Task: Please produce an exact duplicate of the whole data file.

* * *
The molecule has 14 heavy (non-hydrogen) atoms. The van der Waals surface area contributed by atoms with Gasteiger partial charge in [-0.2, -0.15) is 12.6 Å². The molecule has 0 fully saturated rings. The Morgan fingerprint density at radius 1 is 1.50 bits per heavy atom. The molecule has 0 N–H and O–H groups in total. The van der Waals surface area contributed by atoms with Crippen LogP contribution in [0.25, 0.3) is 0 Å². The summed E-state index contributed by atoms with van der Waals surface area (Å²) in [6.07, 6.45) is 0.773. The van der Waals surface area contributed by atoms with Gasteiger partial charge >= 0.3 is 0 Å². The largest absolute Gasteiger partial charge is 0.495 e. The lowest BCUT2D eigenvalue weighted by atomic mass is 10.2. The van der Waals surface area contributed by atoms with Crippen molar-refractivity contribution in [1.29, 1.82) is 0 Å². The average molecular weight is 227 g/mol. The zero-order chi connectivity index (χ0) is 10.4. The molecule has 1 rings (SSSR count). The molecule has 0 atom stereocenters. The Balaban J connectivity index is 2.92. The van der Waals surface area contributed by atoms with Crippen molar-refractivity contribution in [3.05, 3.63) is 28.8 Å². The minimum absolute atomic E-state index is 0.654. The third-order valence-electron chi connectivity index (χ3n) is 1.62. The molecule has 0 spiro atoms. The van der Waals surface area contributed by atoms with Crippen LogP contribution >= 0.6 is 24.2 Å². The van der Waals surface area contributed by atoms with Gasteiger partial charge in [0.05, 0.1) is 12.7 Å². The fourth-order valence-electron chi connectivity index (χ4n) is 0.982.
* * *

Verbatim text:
The molecule has 14 heavy (non-hydrogen) atoms. The van der Waals surface area contributed by atoms with Gasteiger partial charge in [-0.2, -0.15) is 12.6 Å². The molecule has 0 fully saturated rings. The Morgan fingerprint density at radius 1 is 1.50 bits per heavy atom. The molecule has 0 N–H and O–H groups in total. The van der Waals surface area contributed by atoms with Crippen LogP contribution in [0.25, 0.3) is 0 Å². The summed E-state index contributed by atoms with van der Waals surface area (Å²) in [6.07, 6.45) is 0.773. The van der Waals surface area contributed by atoms with Gasteiger partial charge >= 0.3 is 0 Å². The largest absolute Gasteiger partial charge is 0.495 e. The lowest BCUT2D eigenvalue weighted by atomic mass is 10.2. The van der Waals surface area contributed by atoms with Crippen molar-refractivity contribution in [1.29, 1.82) is 0 Å². The average molecular weight is 227 g/mol. The zero-order chi connectivity index (χ0) is 10.4. The molecule has 1 rings (SSSR count). The molecule has 0 atom stereocenters. The Balaban J connectivity index is 2.92. The van der Waals surface area contributed by atoms with Crippen molar-refractivity contribution in [3.05, 3.63) is 28.8 Å². The minimum absolute atomic E-state index is 0.654. The third-order valence-electron chi connectivity index (χ3n) is 1.62. The molecule has 0 spiro atoms. The van der Waals surface area contributed by atoms with Crippen LogP contribution >= 0.6 is 24.2 Å². The van der Waals surface area contributed by atoms with Gasteiger partial charge in [0.05, 0.1) is 12.7 Å². The fourth-order valence-electron chi connectivity index (χ4n) is 0.982.